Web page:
Mainly found in the northern half and the centre of Ireland, roughly from County Westmeath up, Cowbane is one of the members of the Apiaceae or Carrot family which is extremely poisonous. It is an erect and hairless perennial plant which can grow to 150 cm tall and is usually found in shallow water, ditches, margins of lakes and slow-flowing streams. The flowers are white (3 mm across) with oval calyx teeth and in domed, bractless umbels (8-13cm across). The plant has a ridged, hollow stem and quite distinctive dark green 2-3 times pinnate leaves which have hollow stalks. The narrow lobes are strongly toothed. The fruits are globular, with blunt ridges and prominent styles. This is a native plant and it blooms in July and August.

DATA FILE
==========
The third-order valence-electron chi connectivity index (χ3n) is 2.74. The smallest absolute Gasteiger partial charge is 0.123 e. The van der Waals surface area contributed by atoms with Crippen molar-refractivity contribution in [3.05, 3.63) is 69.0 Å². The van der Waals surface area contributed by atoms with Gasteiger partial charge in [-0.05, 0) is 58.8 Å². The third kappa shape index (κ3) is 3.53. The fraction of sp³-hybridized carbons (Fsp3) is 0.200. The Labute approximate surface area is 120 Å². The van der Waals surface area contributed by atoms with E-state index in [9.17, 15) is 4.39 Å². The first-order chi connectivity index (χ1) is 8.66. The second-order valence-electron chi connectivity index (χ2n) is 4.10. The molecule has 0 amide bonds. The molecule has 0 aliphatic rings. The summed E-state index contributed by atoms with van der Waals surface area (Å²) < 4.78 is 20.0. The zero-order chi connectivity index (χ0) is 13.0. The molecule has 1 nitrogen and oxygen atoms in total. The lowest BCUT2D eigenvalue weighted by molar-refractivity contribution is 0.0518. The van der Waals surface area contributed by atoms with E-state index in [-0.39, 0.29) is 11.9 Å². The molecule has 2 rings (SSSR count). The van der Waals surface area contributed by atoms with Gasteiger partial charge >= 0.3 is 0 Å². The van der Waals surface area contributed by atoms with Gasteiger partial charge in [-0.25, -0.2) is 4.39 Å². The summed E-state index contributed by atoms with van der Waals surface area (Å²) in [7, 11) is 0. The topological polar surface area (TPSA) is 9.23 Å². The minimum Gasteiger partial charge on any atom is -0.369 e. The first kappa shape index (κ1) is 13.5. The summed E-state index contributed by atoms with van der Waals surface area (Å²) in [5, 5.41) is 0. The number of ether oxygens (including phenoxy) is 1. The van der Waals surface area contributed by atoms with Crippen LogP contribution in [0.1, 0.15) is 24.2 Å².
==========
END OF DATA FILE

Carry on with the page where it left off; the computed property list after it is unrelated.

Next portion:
I have not seen this species in the wild, as yet, but attended a workshop on the Apiaceae family and it was there that I took the photographs of specimens. The excellent workshop was given by Paul Green, BSBI Vice-county Recorder for Waterford and Wexford. It was run by the National Biodiversity Data Centre.
If you are satisfied you have correctly identified this plant, please submit your sighting to the National Biodiversity Data Centre